# Golf Ball Catapult (HS Physics)

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## Introduction: Golf Ball Catapult (HS Physics)

For our high school physics class at Verrado High School in Buckeye, Arizona, we made golf-ball catapults.
They are designed to send golf balls flying at insane speeds reaching up to or over 40 yards in distance.
Depending on your own construction, the catapult explained here was recorded to have an acceleration of 235 m/s/s, and could probably more if built more effectively then ours!

Construction is simple and requires only basic tools that are likely already somewhere around your house.

This took several days, but could be accomplished in a few hours, most likely, if you were dedicated enough and had all supplies ahead of time.
We did this mainly because of our study of motion and its related laws, including the law of gravity and Newton's Second Law.

## Step 1: Materials

To build this catapult, you will need some of the following materials. Keep in mind these can be variable depending on what you have available (i.e. arms to pivot on, drill sizes, etc).

Five 2-foot planks of wood(pref. 2x4)
Two 3-foot planks of wood(pref. 2x4)
Some form of pivot arm(can be vaired in width; must be over 2 feet long.
Wood or metal arm which can be used to throw golf-ball
Power-drill and drill bits
Golf ball
Metal braces
Screws
Two trampoline springs
Duct tape
Two 'circle' screws (i.e. pieces of metal which can be screwed into wood, the opposite end of which has a circular head which the springs can latch onto.) (See picture below if you don't understand.)

## Step 2: Building the Base

First, take one of the three feet pieces of wood and lay it out straight.

At this point you'd have two options; you can either connect the pieces of wood directly with screws, or you can connect them with braces, again using screws.
We recommend using braces as it is likely to make your catapult more stable. However, we did not and the catapult is still structurally stable. It's up to you.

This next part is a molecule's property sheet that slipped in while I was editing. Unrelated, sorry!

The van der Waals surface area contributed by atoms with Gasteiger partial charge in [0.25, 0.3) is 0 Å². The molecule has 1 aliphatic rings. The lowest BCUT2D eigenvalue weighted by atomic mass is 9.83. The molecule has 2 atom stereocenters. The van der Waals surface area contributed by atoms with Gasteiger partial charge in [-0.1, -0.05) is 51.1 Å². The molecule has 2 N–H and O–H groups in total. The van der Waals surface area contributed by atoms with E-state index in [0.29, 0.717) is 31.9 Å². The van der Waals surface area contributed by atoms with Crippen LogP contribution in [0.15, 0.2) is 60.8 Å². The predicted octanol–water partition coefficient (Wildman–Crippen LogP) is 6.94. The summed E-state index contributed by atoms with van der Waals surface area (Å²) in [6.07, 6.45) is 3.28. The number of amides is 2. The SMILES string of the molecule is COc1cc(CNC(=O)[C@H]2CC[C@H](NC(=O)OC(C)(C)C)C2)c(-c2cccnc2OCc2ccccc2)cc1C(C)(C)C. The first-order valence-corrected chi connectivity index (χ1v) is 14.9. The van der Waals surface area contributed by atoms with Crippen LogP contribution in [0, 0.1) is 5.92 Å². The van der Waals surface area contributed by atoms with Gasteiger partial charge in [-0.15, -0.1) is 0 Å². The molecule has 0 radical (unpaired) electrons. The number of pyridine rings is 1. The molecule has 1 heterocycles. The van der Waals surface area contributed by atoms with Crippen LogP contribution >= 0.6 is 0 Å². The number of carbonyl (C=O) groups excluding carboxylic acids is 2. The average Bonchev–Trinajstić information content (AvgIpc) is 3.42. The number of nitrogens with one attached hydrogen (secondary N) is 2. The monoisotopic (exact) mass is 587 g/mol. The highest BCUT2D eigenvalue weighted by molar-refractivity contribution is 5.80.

Lay one of the two feet pieces of wood out, aligning the bottom of it with the side of the three-foot piece. Then, align the side of the two foot piece of wood with the top of the three foot piece. You are essentially stacking the two foot piece on top of the three foot piece, and aligning their corners.
Proceed to safely screw the pieces of wood together(with or without metal braces), ensuring that after you have finished that the pieces of wood do not move even slightly.
Then, place the other three foot piece of wood aligned with the opposite corner of the two-foot piece. Screw and/or brace those together as well, and ensure they do not move.

Proceed to connect the other two-foot piece of wood to the opposite ends of the three-feet pieces of wood. As you will notice in the attached picture, this piece is not at the very end of the three-feet pieces; this is because, we determined it would be too difficult and probably dangerous to stretch the springs that far. If you wish, you can experiment with different posistions. We used about 2.5 inches from the end of the three-feet pieces.
MAKE SURE THAT THIS PIECE OF WOOD IS 100% SECURE, AS IT IS GOING TO BE TAKING ALL OF THE FORCE OF THE 'LOADED' SPRINGS!

## Step 3: Building the Arm House

The "arm house" is the part of the catapult that holds the pivot arm(a metal pole in our case) as well as the "stopper" which is essentially the most important part of a catapult, as it transfers energy from the arm to the ball ( think of inertia and moving cars, what happens when you get into an accident?!).

To start with, you're going to need to place the third two-foot piece of wood standing straight up off of one of the three-foot pieces of wood, as can be seen in the attached picture (yes, it's a duplicate!)
Place it approximately in the middle of the three-foot piece of wood.
Screws will not work here, you NEED metal braces for this point; screws would either be too long and protrude from the bottom, or would be too short and be ripped form the wood upon impact of the arm.
Do the same for the other three-foot piece of wood with the fourth two-foot piece of wood. Make sure they are alligned, otherwise your pivot arm will not go through both of them!

Next, you're going to need to drill holes into your standing pieces of wood. Make sure to align those as well, and to make the hole large or small enough to perfectly fit your pivot arm. Remember the pivot arm does NOT need to rotate, so it can be a tight fit. The tighter the better; they are less likely to shift or fall out during use.

After drilling your holes, make sure your pivot arm can safely and securely be placed from one side to the other. If it cannot, then you need to change something.

Finally, connect the last piece of two-feet long wood from one standing piece of wood to the other, as is again seen in the picture (the piece of wood the arm is 'stopped' against).
It is VERY LIKELY that you will NEED metal braces for this arm as it will take quite a beating (our first piece actually broke in half due to improper construction). Be CAREFUL!